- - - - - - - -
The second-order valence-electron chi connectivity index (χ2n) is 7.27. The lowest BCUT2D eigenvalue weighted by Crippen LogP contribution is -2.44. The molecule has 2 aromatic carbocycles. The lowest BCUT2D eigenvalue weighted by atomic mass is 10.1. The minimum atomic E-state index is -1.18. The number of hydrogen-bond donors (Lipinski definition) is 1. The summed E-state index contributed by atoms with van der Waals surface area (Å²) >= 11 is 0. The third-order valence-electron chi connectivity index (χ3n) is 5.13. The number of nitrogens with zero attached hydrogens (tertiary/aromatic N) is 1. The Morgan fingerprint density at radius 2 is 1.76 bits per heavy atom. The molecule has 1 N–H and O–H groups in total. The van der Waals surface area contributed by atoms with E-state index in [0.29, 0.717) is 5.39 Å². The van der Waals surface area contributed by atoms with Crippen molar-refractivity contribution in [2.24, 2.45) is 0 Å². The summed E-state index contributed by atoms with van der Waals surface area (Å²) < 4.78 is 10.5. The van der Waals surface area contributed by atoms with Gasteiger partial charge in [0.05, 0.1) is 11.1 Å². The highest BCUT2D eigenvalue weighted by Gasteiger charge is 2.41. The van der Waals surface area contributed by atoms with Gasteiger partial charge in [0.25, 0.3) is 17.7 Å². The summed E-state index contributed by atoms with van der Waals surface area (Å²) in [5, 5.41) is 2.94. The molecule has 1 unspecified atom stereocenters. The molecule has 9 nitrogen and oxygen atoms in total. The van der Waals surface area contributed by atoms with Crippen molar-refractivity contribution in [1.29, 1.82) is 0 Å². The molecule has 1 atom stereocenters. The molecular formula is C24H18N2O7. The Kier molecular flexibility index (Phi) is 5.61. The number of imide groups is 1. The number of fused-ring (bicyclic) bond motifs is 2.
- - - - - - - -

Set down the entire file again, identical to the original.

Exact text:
The second-order valence-electron chi connectivity index (χ2n) is 7.27. The lowest BCUT2D eigenvalue weighted by Crippen LogP contribution is -2.44. The molecule has 2 aromatic carbocycles. The lowest BCUT2D eigenvalue weighted by atomic mass is 10.1. The minimum atomic E-state index is -1.18. The number of hydrogen-bond donors (Lipinski definition) is 1. The summed E-state index contributed by atoms with van der Waals surface area (Å²) >= 11 is 0. The third-order valence-electron chi connectivity index (χ3n) is 5.13. The number of nitrogens with zero attached hydrogens (tertiary/aromatic N) is 1. The Morgan fingerprint density at radius 2 is 1.76 bits per heavy atom. The molecule has 1 N–H and O–H groups in total. The van der Waals surface area contributed by atoms with E-state index in [0.29, 0.717) is 5.39 Å². The van der Waals surface area contributed by atoms with Crippen molar-refractivity contribution in [2.24, 2.45) is 0 Å². The summed E-state index contributed by atoms with van der Waals surface area (Å²) < 4.78 is 10.5. The van der Waals surface area contributed by atoms with Gasteiger partial charge in [0.05, 0.1) is 11.1 Å². The highest BCUT2D eigenvalue weighted by Gasteiger charge is 2.41. The van der Waals surface area contributed by atoms with Gasteiger partial charge in [0.25, 0.3) is 17.7 Å². The summed E-state index contributed by atoms with van der Waals surface area (Å²) in [5, 5.41) is 2.94. The molecule has 1 unspecified atom stereocenters. The molecule has 9 nitrogen and oxygen atoms in total. The van der Waals surface area contributed by atoms with Crippen molar-refractivity contribution in [1.29, 1.82) is 0 Å². The molecule has 1 atom stereocenters. The molecular formula is C24H18N2O7. The Kier molecular flexibility index (Phi) is 5.61. The number of imide groups is 1. The number of fused-ring (bicyclic) bond motifs is 2.